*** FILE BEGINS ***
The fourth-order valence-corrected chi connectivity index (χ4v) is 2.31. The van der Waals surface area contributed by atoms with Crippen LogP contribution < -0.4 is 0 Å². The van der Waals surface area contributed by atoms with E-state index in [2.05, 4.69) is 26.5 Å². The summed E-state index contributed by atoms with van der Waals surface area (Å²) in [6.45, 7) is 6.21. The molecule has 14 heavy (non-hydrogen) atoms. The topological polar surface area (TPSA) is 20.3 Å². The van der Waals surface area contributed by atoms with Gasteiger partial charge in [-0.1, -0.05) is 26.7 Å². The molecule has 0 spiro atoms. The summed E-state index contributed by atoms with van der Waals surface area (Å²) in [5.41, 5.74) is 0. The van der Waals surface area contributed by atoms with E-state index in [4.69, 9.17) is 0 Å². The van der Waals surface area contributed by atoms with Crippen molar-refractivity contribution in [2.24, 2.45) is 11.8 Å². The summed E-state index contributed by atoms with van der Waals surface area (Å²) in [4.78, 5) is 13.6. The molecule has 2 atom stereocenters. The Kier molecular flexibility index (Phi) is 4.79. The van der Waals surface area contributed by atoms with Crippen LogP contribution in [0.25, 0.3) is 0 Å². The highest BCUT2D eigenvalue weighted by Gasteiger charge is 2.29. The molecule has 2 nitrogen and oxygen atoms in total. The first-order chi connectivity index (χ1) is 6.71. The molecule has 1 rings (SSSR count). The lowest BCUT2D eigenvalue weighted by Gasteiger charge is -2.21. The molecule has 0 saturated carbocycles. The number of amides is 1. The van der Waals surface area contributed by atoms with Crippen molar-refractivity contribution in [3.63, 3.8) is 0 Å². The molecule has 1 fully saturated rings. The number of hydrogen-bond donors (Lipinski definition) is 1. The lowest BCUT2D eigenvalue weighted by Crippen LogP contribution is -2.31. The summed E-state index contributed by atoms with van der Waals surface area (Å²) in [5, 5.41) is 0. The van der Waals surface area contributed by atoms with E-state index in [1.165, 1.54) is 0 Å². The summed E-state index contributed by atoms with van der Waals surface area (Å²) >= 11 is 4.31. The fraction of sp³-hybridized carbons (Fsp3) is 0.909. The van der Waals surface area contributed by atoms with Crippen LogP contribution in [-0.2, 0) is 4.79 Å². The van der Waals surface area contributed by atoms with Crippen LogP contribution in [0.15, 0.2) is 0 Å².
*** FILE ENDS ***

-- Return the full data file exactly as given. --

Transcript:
The fourth-order valence-corrected chi connectivity index (χ4v) is 2.31. The van der Waals surface area contributed by atoms with Crippen LogP contribution < -0.4 is 0 Å². The van der Waals surface area contributed by atoms with E-state index in [2.05, 4.69) is 26.5 Å². The summed E-state index contributed by atoms with van der Waals surface area (Å²) in [6.45, 7) is 6.21. The molecule has 14 heavy (non-hydrogen) atoms. The topological polar surface area (TPSA) is 20.3 Å². The van der Waals surface area contributed by atoms with Gasteiger partial charge in [-0.1, -0.05) is 26.7 Å². The molecule has 0 spiro atoms. The summed E-state index contributed by atoms with van der Waals surface area (Å²) in [5.41, 5.74) is 0. The van der Waals surface area contributed by atoms with E-state index in [4.69, 9.17) is 0 Å². The van der Waals surface area contributed by atoms with Crippen molar-refractivity contribution in [2.24, 2.45) is 11.8 Å². The summed E-state index contributed by atoms with van der Waals surface area (Å²) in [4.78, 5) is 13.6. The molecule has 2 atom stereocenters. The Kier molecular flexibility index (Phi) is 4.79. The van der Waals surface area contributed by atoms with Crippen LogP contribution in [0.25, 0.3) is 0 Å². The highest BCUT2D eigenvalue weighted by Gasteiger charge is 2.29. The molecule has 2 nitrogen and oxygen atoms in total. The first-order chi connectivity index (χ1) is 6.71. The molecule has 1 rings (SSSR count). The lowest BCUT2D eigenvalue weighted by Gasteiger charge is -2.21. The molecule has 0 saturated carbocycles. The number of amides is 1. The van der Waals surface area contributed by atoms with Crippen molar-refractivity contribution in [3.63, 3.8) is 0 Å². The molecule has 1 fully saturated rings. The number of hydrogen-bond donors (Lipinski definition) is 1. The lowest BCUT2D eigenvalue weighted by Crippen LogP contribution is -2.31. The summed E-state index contributed by atoms with van der Waals surface area (Å²) in [5, 5.41) is 0. The van der Waals surface area contributed by atoms with E-state index in [1.165, 1.54) is 0 Å². The summed E-state index contributed by atoms with van der Waals surface area (Å²) >= 11 is 4.31. The fraction of sp³-hybridized carbons (Fsp3) is 0.909. The van der Waals surface area contributed by atoms with Crippen LogP contribution in [-0.2, 0) is 4.79 Å². The van der Waals surface area contributed by atoms with Crippen LogP contribution in [0.15, 0.2) is 0 Å².